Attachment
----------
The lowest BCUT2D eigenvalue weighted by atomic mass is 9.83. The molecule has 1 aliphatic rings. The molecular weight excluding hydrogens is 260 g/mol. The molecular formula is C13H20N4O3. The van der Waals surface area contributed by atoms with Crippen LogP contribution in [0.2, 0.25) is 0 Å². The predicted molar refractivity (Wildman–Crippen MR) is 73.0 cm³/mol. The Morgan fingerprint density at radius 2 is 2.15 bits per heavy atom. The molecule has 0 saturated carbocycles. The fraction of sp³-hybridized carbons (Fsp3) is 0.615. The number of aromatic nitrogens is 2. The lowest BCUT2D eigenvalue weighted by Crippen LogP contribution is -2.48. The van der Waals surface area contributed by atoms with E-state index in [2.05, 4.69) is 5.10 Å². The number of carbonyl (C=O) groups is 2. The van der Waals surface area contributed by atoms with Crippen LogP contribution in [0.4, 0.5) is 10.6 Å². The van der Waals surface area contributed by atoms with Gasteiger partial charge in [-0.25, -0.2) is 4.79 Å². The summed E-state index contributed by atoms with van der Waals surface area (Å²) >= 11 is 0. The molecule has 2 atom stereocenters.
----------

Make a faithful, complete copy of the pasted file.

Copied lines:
The lowest BCUT2D eigenvalue weighted by atomic mass is 9.83. The molecule has 1 aliphatic rings. The molecular weight excluding hydrogens is 260 g/mol. The molecular formula is C13H20N4O3. The van der Waals surface area contributed by atoms with Crippen LogP contribution in [0.2, 0.25) is 0 Å². The predicted molar refractivity (Wildman–Crippen MR) is 73.0 cm³/mol. The Morgan fingerprint density at radius 2 is 2.15 bits per heavy atom. The molecule has 0 saturated carbocycles. The fraction of sp³-hybridized carbons (Fsp3) is 0.615. The number of aromatic nitrogens is 2. The lowest BCUT2D eigenvalue weighted by Crippen LogP contribution is -2.48. The van der Waals surface area contributed by atoms with E-state index in [2.05, 4.69) is 5.10 Å². The number of carbonyl (C=O) groups is 2. The van der Waals surface area contributed by atoms with Crippen LogP contribution in [0.4, 0.5) is 10.6 Å². The van der Waals surface area contributed by atoms with Gasteiger partial charge in [-0.25, -0.2) is 4.79 Å². The summed E-state index contributed by atoms with van der Waals surface area (Å²) >= 11 is 0. The molecule has 2 atom stereocenters.